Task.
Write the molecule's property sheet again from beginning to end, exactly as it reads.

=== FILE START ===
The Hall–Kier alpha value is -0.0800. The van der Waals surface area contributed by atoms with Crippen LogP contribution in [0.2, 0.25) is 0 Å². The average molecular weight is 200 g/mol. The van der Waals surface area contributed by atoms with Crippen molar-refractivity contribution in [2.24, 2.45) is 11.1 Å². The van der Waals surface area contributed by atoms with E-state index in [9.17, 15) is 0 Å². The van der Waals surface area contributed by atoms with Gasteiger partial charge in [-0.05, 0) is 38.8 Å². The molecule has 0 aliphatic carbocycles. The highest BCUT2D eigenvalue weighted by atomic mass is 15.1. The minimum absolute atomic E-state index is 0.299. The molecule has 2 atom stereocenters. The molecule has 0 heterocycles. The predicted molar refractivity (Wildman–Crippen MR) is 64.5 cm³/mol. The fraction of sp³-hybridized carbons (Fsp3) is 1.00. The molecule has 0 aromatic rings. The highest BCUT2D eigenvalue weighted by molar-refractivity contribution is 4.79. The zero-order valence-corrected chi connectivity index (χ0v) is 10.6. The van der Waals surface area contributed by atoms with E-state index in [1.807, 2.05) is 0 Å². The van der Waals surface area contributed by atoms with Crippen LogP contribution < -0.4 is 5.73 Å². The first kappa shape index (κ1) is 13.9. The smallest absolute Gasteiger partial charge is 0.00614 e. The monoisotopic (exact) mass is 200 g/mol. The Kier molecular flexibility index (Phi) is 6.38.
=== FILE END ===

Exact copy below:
The Hall–Kier alpha value is -0.0800. The van der Waals surface area contributed by atoms with Crippen LogP contribution in [0.2, 0.25) is 0 Å². The average molecular weight is 200 g/mol. The van der Waals surface area contributed by atoms with Crippen molar-refractivity contribution in [2.24, 2.45) is 11.1 Å². The van der Waals surface area contributed by atoms with E-state index in [9.17, 15) is 0 Å². The van der Waals surface area contributed by atoms with Gasteiger partial charge in [-0.05, 0) is 38.8 Å². The molecule has 0 aliphatic carbocycles. The highest BCUT2D eigenvalue weighted by atomic mass is 15.1. The minimum absolute atomic E-state index is 0.299. The molecule has 2 atom stereocenters. The molecule has 0 heterocycles. The predicted molar refractivity (Wildman–Crippen MR) is 64.5 cm³/mol. The fraction of sp³-hybridized carbons (Fsp3) is 1.00. The molecule has 0 aromatic rings. The highest BCUT2D eigenvalue weighted by molar-refractivity contribution is 4.79. The zero-order valence-corrected chi connectivity index (χ0v) is 10.6. The van der Waals surface area contributed by atoms with E-state index in [1.807, 2.05) is 0 Å². The van der Waals surface area contributed by atoms with Crippen LogP contribution < -0.4 is 5.73 Å². The first kappa shape index (κ1) is 13.9. The smallest absolute Gasteiger partial charge is 0.00614 e. The monoisotopic (exact) mass is 200 g/mol. The Kier molecular flexibility index (Phi) is 6.38.